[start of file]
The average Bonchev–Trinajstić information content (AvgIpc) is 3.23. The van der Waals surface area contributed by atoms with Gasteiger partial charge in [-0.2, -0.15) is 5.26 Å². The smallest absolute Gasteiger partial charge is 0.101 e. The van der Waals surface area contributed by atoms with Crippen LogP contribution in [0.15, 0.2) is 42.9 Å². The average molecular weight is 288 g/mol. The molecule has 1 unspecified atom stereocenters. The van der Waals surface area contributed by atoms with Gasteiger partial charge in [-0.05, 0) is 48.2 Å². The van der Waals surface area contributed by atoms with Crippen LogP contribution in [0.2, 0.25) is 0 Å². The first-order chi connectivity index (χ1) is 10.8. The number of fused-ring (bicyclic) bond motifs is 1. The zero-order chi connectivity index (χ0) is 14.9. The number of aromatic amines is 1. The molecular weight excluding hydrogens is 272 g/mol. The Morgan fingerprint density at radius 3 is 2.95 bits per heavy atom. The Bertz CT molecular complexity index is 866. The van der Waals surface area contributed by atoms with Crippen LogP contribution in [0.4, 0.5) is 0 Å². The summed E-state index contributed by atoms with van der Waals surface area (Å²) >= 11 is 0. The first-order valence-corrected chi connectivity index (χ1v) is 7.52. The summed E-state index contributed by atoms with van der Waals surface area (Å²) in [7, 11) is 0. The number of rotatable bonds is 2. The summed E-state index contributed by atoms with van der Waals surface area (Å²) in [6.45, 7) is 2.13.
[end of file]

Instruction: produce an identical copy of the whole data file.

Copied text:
The average Bonchev–Trinajstić information content (AvgIpc) is 3.23. The van der Waals surface area contributed by atoms with Gasteiger partial charge in [-0.2, -0.15) is 5.26 Å². The smallest absolute Gasteiger partial charge is 0.101 e. The van der Waals surface area contributed by atoms with Crippen LogP contribution in [0.15, 0.2) is 42.9 Å². The average molecular weight is 288 g/mol. The molecule has 1 unspecified atom stereocenters. The van der Waals surface area contributed by atoms with Gasteiger partial charge in [-0.05, 0) is 48.2 Å². The van der Waals surface area contributed by atoms with Crippen LogP contribution in [0.2, 0.25) is 0 Å². The first-order chi connectivity index (χ1) is 10.8. The number of fused-ring (bicyclic) bond motifs is 1. The zero-order chi connectivity index (χ0) is 14.9. The number of aromatic amines is 1. The molecular weight excluding hydrogens is 272 g/mol. The Morgan fingerprint density at radius 3 is 2.95 bits per heavy atom. The Bertz CT molecular complexity index is 866. The van der Waals surface area contributed by atoms with Crippen LogP contribution in [0.4, 0.5) is 0 Å². The summed E-state index contributed by atoms with van der Waals surface area (Å²) >= 11 is 0. The first-order valence-corrected chi connectivity index (χ1v) is 7.52. The summed E-state index contributed by atoms with van der Waals surface area (Å²) in [7, 11) is 0. The number of rotatable bonds is 2. The summed E-state index contributed by atoms with van der Waals surface area (Å²) in [6.45, 7) is 2.13.